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0817-14 New York Times Crossword Answers 17 Aug 14, Sunday





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CROSSWORD SETTER: Caleb Madison
THEME: Sittin’ Solve … each of today’s themed answers are in the format Xin’ Y, and each sounds like a well-known phrase “Z and Y”.
20A. Spellin' things incorrectly? : WRITIN’ WRONG (sounds like “right and wrong”)
29A. Stealin' a hard drug? : JACKIN’ COKE (sounds like “Jack and Coke”)
32A. Pushin' some bread back and forth? : ROCKIN’ ROLL (sounds like “rock and roll”)
66A. Not allowin' anyone to cook burgers and franks? : BARRIN’ GRILL (sounds like “bar and grill”)
104A. Recheckin' with a stopwatch? : TIMIN’ AGAIN (sounds like “time and again”)
106A. Demonstratin' how to shoot an apple off someone's head? : SHOWIN’ TELL (sounds like “show and tell”)
116A. Usin' less stickum? : CUTTIN’ PASTE (sounds like “cut and paste”)
2A. Givin' a female casino patron another card? : HITTIN’ MISS (sounds like “hit and miss”)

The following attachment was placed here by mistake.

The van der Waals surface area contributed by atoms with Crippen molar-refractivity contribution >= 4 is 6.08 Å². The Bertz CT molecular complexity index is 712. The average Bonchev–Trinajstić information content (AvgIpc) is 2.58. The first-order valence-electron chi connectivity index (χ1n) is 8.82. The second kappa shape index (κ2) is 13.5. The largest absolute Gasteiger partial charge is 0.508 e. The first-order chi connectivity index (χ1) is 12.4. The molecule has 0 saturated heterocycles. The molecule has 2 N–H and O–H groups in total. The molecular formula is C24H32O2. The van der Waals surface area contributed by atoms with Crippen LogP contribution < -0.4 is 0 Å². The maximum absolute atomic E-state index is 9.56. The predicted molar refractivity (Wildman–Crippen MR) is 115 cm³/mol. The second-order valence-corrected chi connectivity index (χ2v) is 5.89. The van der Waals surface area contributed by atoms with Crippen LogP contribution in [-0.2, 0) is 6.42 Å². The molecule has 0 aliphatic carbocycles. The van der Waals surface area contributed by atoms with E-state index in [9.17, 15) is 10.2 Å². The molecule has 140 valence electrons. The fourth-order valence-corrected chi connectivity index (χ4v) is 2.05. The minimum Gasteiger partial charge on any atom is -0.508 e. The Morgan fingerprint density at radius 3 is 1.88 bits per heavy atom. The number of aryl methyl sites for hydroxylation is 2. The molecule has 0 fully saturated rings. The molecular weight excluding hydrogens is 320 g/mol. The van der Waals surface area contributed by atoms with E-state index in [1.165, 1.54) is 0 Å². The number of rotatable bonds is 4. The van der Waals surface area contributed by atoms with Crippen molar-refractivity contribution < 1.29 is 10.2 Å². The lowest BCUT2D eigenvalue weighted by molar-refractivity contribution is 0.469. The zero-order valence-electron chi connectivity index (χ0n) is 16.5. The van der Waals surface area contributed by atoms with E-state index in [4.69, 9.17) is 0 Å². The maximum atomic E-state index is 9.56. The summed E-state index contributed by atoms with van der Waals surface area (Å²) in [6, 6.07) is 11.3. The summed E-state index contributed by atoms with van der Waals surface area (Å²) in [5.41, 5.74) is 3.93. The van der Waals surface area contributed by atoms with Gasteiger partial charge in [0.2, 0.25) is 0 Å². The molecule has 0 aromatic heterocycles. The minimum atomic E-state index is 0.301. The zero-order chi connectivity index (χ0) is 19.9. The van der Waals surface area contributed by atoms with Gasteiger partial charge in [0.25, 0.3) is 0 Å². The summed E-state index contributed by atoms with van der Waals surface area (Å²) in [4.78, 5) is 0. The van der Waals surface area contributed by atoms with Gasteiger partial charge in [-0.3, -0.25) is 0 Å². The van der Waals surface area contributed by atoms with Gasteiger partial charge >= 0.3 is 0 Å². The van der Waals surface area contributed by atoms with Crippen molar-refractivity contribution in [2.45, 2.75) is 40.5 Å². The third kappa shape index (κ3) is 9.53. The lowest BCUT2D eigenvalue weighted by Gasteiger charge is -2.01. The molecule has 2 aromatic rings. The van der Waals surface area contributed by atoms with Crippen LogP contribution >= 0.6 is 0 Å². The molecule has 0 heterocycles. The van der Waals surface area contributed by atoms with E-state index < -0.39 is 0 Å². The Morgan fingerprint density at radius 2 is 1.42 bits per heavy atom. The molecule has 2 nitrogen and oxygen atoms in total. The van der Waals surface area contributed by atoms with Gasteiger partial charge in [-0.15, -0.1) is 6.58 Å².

12A. Makin' some big purchases? : BUYIN’ LARGE (sounds like “by and large”)
38A. Hopin' favor is bestowed? : WILLIN’ GRACE (sounds like “Will & Grace”)
73A. Bitin' a friend of Robin Hood? : NIPPIN’ TUCK (sounds like “nip and tuck”)
75A. Carryin' a load of grain? : HAULIN’ OATS (sounds like “Hall and Oates”)
BILL BUTLER’S COMPLETION TIME: 31m 44s
ANSWERS I MISSED: 4 … EVENING (opening), MRS (ens), ELM ST (Olest!!), VERTICALS (penticals!!)

Today's Wiki-est, Amazonian Googlies
Across

5. Initiator of a probe, maybe : NASA
The Soviet Union launched the Sputnik satellite towards the end of 1957, a development that shocked the establishment in the US. Within months, President Eisenhower created the Advanced Research Projects Agency (ARPA, now DARPA) and the National Aeronautics and Space Administration (NASA). The Space Race has begun ...